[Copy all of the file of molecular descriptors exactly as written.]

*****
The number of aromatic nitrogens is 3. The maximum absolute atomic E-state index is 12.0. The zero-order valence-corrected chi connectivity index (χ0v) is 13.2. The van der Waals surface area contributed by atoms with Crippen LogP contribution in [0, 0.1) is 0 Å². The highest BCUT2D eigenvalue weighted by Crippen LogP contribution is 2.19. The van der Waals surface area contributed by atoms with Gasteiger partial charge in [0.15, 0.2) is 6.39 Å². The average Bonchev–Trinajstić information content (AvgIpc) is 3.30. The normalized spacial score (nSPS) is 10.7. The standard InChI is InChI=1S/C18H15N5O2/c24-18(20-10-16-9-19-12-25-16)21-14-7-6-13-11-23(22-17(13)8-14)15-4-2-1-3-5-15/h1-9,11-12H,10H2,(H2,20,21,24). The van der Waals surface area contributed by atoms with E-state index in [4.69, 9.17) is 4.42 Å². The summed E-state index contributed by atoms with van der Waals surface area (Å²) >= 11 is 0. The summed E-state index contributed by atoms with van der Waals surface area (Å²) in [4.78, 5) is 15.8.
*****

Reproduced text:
The number of aromatic nitrogens is 3. The maximum absolute atomic E-state index is 12.0. The zero-order valence-corrected chi connectivity index (χ0v) is 13.2. The van der Waals surface area contributed by atoms with Crippen LogP contribution in [0, 0.1) is 0 Å². The highest BCUT2D eigenvalue weighted by Crippen LogP contribution is 2.19. The van der Waals surface area contributed by atoms with Gasteiger partial charge in [0.15, 0.2) is 6.39 Å². The average Bonchev–Trinajstić information content (AvgIpc) is 3.30. The normalized spacial score (nSPS) is 10.7. The standard InChI is InChI=1S/C18H15N5O2/c24-18(20-10-16-9-19-12-25-16)21-14-7-6-13-11-23(22-17(13)8-14)15-4-2-1-3-5-15/h1-9,11-12H,10H2,(H2,20,21,24). The van der Waals surface area contributed by atoms with E-state index in [4.69, 9.17) is 4.42 Å². The summed E-state index contributed by atoms with van der Waals surface area (Å²) >= 11 is 0. The summed E-state index contributed by atoms with van der Waals surface area (Å²) in [4.78, 5) is 15.8.